The economy's in trouble. Have you heard? Banks would be much happier if you hadn't, but alas, that dude who was repossessing your car probably said something about it. So now our financial institutions are faced with their toughest challenge: deciding what kind of ads to run. They can't do anything about the actual economy—your money is toast. But maybe they can make you feel better about it! Does JPMorgan Chase see a smile on your face? Yes, JPMorgan Chase does! There are a few different strategies. Some, like failed failure WaMu, use humor, along the lines of "We've dragged our dessicated carcass to a safe place now. LOL!" Others are going for the old "reassure you despite all evidence to the contrary" tactic:

In advertising, many financial institutions are racing to reassure consumers with soothing messages — that focus on important “S” words: strength, safety, stability, security. “There is a safe and smart place to put your money,” ads for Commerce Bank tell newspaper readers. Simultaneously, some institutions are continuing to communicate as if the recent upheavals had not happened. Ads for Discover Financial Services, for instance, try to coax consumers to sign up for yet another credit card, offering enticements like free balance transfers.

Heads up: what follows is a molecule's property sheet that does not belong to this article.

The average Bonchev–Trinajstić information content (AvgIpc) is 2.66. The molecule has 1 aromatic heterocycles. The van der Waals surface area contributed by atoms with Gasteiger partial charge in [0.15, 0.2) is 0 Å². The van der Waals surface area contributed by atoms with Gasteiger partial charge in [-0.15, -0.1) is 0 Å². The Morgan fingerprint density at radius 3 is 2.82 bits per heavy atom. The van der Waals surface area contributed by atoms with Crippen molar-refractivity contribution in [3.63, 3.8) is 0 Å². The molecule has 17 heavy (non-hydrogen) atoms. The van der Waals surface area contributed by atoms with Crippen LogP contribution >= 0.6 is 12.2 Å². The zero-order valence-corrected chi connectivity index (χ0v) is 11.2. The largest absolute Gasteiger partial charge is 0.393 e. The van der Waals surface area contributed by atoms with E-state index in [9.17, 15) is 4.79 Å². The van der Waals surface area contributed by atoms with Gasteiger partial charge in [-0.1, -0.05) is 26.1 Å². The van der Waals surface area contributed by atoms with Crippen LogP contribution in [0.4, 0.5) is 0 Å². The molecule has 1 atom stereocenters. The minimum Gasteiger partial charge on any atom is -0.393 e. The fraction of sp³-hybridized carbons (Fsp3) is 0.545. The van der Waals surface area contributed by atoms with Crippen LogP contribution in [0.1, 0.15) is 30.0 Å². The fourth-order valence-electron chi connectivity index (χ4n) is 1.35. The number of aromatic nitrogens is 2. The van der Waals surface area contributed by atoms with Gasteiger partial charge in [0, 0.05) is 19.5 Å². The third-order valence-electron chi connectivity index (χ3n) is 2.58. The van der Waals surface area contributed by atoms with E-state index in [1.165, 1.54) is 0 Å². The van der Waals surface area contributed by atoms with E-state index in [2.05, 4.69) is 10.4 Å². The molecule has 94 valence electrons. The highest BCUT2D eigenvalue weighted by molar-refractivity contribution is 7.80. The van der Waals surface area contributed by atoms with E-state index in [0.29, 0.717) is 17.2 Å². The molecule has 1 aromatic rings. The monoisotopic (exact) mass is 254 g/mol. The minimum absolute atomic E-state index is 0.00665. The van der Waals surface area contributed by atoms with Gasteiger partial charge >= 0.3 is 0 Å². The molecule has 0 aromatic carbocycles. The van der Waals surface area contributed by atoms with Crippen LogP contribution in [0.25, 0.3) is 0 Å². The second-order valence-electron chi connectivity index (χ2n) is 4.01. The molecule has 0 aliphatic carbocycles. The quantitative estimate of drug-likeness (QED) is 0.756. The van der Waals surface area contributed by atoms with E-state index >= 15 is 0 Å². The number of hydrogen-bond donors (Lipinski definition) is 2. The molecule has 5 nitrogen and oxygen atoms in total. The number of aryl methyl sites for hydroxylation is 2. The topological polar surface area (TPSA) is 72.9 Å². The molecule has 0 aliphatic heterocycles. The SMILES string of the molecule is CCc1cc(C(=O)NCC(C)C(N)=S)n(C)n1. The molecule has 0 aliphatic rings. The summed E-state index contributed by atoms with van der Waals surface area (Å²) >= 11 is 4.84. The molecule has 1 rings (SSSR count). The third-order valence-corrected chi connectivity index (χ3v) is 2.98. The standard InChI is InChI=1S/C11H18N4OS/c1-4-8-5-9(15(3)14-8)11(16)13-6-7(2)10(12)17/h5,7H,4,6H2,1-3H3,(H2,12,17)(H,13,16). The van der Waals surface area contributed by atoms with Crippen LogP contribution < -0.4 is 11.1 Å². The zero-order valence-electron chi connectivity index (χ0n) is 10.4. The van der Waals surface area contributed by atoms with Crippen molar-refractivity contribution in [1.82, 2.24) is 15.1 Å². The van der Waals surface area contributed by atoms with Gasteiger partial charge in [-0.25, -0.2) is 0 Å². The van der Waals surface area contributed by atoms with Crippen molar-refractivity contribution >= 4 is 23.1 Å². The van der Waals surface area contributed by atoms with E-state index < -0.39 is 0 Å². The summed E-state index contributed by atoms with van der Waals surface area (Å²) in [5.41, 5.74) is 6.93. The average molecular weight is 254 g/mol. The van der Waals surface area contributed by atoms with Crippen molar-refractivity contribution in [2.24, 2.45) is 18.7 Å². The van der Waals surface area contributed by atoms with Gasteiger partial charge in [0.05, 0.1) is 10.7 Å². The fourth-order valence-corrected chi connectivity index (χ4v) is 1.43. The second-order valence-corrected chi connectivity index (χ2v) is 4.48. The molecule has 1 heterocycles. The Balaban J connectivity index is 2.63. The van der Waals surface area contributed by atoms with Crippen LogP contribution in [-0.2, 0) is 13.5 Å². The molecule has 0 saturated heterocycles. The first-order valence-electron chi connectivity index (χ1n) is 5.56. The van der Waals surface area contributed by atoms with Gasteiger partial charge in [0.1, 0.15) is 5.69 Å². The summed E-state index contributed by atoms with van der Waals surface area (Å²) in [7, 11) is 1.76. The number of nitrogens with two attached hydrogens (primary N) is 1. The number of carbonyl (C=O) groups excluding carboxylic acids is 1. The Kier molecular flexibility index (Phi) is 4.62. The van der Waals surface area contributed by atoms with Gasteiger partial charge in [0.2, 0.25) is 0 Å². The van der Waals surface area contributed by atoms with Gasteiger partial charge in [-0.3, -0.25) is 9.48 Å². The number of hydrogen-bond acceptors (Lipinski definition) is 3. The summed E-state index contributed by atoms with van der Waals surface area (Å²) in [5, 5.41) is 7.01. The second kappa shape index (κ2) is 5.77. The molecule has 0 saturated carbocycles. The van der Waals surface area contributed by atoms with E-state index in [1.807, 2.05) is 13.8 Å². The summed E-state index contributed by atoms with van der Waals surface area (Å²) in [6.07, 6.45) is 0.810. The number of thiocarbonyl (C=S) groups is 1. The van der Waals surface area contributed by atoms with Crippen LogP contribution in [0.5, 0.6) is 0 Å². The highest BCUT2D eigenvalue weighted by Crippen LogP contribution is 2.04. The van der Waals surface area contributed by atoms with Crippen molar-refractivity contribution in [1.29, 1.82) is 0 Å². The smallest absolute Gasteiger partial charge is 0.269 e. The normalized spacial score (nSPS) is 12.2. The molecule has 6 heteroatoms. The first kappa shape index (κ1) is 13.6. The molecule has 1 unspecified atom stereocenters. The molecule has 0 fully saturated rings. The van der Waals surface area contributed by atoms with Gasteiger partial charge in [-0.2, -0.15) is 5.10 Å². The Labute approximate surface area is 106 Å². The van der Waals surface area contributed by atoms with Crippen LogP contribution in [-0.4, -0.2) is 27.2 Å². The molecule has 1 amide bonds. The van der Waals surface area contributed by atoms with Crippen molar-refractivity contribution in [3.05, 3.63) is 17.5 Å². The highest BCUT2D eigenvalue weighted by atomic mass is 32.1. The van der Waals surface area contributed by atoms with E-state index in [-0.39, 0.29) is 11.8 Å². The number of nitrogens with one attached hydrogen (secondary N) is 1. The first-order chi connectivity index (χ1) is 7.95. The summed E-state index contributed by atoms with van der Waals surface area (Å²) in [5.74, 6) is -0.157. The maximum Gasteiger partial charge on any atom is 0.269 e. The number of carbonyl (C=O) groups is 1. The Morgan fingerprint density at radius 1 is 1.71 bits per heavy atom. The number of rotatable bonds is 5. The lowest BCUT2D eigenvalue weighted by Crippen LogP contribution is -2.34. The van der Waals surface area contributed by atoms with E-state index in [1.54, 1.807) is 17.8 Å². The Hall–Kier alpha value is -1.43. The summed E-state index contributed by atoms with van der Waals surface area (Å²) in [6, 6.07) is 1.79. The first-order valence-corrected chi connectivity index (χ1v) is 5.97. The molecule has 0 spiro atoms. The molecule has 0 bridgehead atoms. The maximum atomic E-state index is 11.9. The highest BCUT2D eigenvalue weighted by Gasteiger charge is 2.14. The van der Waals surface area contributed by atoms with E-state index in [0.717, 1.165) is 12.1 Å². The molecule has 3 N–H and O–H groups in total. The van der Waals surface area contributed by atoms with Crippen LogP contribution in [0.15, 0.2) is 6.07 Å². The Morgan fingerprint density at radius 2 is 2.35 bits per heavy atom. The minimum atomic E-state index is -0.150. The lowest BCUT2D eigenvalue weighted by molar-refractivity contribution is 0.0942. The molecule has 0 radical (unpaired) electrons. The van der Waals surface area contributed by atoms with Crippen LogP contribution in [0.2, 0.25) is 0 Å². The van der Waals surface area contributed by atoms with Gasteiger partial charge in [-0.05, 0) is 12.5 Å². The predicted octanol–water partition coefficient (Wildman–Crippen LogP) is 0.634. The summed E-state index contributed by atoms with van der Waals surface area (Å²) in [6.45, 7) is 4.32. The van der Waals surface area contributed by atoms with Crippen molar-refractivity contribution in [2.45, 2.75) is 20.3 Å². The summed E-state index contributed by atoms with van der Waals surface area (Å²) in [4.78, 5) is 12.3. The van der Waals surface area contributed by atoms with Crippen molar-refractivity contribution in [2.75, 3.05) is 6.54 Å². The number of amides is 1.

Ha, well I guess that's appropriate. The truth is advertising is just a buffet of bad options right now for banks. They can laugh it off and look stupid. They can try to reassure you and look like liars. Or they can try the "straight talk" approach and scare you even worse than you already are. Or they can do what the FDIC did and hire scary blond Suze Orman. Which is the worst option of all. [NYT]